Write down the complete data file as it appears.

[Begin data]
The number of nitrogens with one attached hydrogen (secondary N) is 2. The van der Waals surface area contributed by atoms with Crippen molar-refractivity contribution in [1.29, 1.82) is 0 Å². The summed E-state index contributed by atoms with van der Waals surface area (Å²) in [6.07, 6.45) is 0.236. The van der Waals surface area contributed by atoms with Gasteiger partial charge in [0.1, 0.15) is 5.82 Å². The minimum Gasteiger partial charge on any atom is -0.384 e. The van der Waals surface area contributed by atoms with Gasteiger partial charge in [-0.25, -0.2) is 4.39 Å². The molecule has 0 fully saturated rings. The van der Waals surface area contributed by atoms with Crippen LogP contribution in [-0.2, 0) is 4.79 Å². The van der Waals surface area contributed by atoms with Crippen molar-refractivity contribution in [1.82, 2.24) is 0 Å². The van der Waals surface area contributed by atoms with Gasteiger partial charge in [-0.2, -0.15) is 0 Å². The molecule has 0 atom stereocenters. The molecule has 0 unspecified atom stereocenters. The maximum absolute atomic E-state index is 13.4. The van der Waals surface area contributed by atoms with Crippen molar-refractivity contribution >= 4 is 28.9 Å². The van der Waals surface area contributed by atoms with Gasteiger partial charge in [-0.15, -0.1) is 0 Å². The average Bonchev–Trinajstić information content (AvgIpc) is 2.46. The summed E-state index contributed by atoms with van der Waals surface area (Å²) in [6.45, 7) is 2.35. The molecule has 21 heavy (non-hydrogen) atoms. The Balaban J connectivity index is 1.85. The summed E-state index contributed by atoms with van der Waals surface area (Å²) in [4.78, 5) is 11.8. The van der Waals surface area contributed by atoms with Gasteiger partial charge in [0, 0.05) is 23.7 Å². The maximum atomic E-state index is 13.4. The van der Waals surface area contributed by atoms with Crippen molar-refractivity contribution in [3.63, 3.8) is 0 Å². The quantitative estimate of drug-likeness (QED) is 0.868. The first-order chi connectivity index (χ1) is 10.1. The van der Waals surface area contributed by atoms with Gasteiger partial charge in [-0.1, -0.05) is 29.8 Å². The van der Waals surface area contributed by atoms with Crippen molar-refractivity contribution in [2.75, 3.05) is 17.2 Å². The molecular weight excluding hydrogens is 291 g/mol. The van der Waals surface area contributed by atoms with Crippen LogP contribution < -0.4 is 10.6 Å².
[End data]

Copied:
The number of nitrogens with one attached hydrogen (secondary N) is 2. The van der Waals surface area contributed by atoms with Crippen molar-refractivity contribution in [1.29, 1.82) is 0 Å². The summed E-state index contributed by atoms with van der Waals surface area (Å²) in [6.07, 6.45) is 0.236. The van der Waals surface area contributed by atoms with Gasteiger partial charge in [0.1, 0.15) is 5.82 Å². The minimum Gasteiger partial charge on any atom is -0.384 e. The van der Waals surface area contributed by atoms with Gasteiger partial charge in [-0.25, -0.2) is 4.39 Å². The molecule has 0 fully saturated rings. The van der Waals surface area contributed by atoms with Crippen LogP contribution in [-0.2, 0) is 4.79 Å². The van der Waals surface area contributed by atoms with Crippen molar-refractivity contribution in [1.82, 2.24) is 0 Å². The van der Waals surface area contributed by atoms with Gasteiger partial charge in [-0.2, -0.15) is 0 Å². The molecule has 0 atom stereocenters. The molecule has 0 unspecified atom stereocenters. The maximum absolute atomic E-state index is 13.4. The van der Waals surface area contributed by atoms with Crippen molar-refractivity contribution >= 4 is 28.9 Å². The van der Waals surface area contributed by atoms with Gasteiger partial charge in [-0.15, -0.1) is 0 Å². The average Bonchev–Trinajstić information content (AvgIpc) is 2.46. The summed E-state index contributed by atoms with van der Waals surface area (Å²) in [6.45, 7) is 2.35. The molecule has 21 heavy (non-hydrogen) atoms. The Balaban J connectivity index is 1.85. The summed E-state index contributed by atoms with van der Waals surface area (Å²) in [4.78, 5) is 11.8. The van der Waals surface area contributed by atoms with Gasteiger partial charge in [0, 0.05) is 23.7 Å². The maximum atomic E-state index is 13.4. The van der Waals surface area contributed by atoms with Crippen molar-refractivity contribution in [3.63, 3.8) is 0 Å². The quantitative estimate of drug-likeness (QED) is 0.868. The first-order chi connectivity index (χ1) is 10.1. The van der Waals surface area contributed by atoms with Gasteiger partial charge in [-0.1, -0.05) is 29.8 Å². The van der Waals surface area contributed by atoms with Crippen molar-refractivity contribution in [2.75, 3.05) is 17.2 Å². The molecular weight excluding hydrogens is 291 g/mol. The van der Waals surface area contributed by atoms with Crippen LogP contribution < -0.4 is 10.6 Å².